BEECHCRAFT BONANZA G36
The G36 is, by every standard, the grand dame of the six-seat singles. It’s classy and roomy, and it’s a Beechcraft. The speed will be on par with a Turbo Saratoga (and the useful load is a little higher), but it carries significantly less luggage. Its market is largely driven by brand loyalty. Some Bonanza owners have owned nothing else and will never own anything but a Bonanza.
This aircraft is generic to the six-seat single-engine world. It carries less luggage than other six-seaters, and the rear-most seats are a bit of a squeeze for anyone older than 16, but it still has an important place in the lineup. It lands places where the others shouldn’t or can’t. You can fit things in the cabin that will only squeeze into a 206 (and nothing else short of a DC-9 or Pilatus PC-12). Also, anyone can fly a 206. Insurance companies love them because of their fixed gear. If the Mirage is the Mercedes-Benz of the aviation world, then the Saratoga is the Chevy Suburban, the G36 is the Cadillac and the Cessna 206 is the Hummer. If your cargo needs are for hauling something slightly smaller than a baby whale, and you have to land on a 2,500-foot gravel strip at an 8,000-foot elevation with a low-time pilot, then the Cessna 206 is the only option.
Piper’s big, roomy and fast heavy hauler comes sans the pressurization that makes insurance companies crazy. The Matrix gives those pilots who don’t want to pay the higher costs or meet the insurance requirements associated with pressurization (i.e., annual training/approved schooling) the largest cabin and best range/payload combination they can get while avoiding the aforementioned costs and requirements.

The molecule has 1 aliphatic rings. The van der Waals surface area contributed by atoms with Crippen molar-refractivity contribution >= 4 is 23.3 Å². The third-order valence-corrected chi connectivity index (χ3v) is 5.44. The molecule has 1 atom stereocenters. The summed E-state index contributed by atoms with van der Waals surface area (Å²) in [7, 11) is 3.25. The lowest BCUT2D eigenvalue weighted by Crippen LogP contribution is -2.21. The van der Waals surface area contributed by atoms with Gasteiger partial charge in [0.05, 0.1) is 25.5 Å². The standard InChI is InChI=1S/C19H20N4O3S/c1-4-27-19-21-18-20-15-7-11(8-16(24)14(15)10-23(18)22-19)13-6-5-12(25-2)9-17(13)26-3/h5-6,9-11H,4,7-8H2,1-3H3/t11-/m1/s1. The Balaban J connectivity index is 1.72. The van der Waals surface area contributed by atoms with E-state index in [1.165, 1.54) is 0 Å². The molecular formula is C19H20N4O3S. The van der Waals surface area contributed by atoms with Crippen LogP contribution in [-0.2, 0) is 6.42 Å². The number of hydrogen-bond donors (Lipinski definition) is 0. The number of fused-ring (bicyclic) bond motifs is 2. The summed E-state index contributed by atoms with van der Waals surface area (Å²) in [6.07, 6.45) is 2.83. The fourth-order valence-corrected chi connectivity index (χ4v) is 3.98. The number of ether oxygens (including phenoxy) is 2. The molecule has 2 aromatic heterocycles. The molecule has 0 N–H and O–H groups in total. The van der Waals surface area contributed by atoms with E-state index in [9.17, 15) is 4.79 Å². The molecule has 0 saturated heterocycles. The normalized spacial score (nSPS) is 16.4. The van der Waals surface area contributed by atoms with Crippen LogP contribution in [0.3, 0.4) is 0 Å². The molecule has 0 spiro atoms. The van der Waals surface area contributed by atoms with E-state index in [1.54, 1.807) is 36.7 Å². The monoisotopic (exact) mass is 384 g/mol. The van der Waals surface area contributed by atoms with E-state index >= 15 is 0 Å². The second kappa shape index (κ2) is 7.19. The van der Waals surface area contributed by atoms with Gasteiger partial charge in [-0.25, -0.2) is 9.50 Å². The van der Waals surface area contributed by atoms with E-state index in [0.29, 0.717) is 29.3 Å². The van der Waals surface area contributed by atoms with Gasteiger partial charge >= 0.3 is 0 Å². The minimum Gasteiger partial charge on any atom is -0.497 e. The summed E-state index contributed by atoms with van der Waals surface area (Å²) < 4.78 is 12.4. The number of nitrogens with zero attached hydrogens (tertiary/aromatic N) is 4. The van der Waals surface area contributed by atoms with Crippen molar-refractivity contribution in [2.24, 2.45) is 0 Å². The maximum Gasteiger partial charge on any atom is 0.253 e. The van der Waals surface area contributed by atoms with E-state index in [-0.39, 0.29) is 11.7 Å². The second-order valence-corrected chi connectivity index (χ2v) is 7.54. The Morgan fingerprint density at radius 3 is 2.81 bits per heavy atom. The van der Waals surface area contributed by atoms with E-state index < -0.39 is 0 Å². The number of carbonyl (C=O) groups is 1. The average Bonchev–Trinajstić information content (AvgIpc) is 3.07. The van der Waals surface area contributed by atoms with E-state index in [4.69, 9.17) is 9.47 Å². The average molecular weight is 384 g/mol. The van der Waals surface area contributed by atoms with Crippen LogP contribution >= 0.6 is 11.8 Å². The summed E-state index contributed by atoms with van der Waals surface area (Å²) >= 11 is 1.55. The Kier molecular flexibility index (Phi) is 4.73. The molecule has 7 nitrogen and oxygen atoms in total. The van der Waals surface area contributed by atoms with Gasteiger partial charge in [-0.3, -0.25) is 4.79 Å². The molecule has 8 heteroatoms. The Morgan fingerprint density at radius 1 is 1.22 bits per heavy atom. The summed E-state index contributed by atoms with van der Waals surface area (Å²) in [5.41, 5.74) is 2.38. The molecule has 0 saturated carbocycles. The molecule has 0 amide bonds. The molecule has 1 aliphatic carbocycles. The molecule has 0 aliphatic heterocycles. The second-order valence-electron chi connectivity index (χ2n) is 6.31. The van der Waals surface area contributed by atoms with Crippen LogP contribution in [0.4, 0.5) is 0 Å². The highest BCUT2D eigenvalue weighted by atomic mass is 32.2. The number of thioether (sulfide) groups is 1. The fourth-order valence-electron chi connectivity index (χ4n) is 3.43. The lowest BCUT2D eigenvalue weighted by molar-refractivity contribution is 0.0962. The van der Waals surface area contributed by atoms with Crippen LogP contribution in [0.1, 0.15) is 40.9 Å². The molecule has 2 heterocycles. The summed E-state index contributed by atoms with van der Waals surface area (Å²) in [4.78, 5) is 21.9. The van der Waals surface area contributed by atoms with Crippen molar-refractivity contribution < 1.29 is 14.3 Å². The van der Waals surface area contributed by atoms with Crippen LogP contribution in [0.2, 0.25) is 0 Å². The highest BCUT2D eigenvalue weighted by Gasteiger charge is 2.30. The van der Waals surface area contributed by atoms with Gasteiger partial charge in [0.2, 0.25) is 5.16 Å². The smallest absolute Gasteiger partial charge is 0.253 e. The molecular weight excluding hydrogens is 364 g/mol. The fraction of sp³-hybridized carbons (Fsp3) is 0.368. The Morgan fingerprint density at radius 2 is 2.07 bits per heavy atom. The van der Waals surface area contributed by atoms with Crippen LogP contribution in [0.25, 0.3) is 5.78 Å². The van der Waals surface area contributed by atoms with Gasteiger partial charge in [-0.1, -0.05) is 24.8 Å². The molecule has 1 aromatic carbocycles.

If you really need to fly high, fast and over the weather, and you’re okay with the extra insurance requirements, then this can serve as your personal version of a Citation or Learjet. For a single, it’s fast, offers a big cabin and is pressurized. It will easily cruise at near-airline flight levels. It’s really a cousin to the Meridian, but without the costs associated with a turbine engine. Of the piston singles, depending on your outlook, this is the Ferrari or Mercedes-Benz Maybach Limo of the six-seaters.
This is an American favorite for business or for pleasure. If you can fly a Cherokee, then you can fly a Saratoga (as long as you have some dual and experience). A Saratoga is really a new Cherokee 6, which is really a big Archer, so it appeals to the private, noncommercial, lower-time, newer pilot. It can probably carry the most luggage of any of the six-seaters. It’s priced competitively with the G36 and slightly higher than the 206.
|With GA avionics that are, in some cases, better than the systems in many commercial airliners, and optional air-conditioning and anti-ice on most new models, the six-seat single has really come into its own in private air travel. In most every case, today’s modern six-seat singles will do more than any other category of private aircraft on a cost-per-seat-mile basis. They’re easy and fun to fly, and most importantly, cost-effective and affordable.
These days, King Air and Lear owners are actually trading down to new Saratogas. Why take a turbine or jet on a 300-mile trip with two people when the Turbo Saratoga can travel for a sixth of the cost of flying either of those planes? A penny saved today is a big deal to everyone.
Even Cirrus owners have been known to order Matrix or Mirage airplanes because they’ve realized the need to carry more people without significantly increasing operating costs.
Some Cessna 421 owners are buying new Cessna 206s for the cabin size and economy. Sure, the 206 is slower, but if you’re saving about $500 per hour, what’s a few more minutes? Duke and Beech Baron owners are among the buyers of new G36 Bonanzas; they’re still getting six seats, but with better avionics and fewer visits to the gas pump and mechanic.
|For a larger view click on the table above|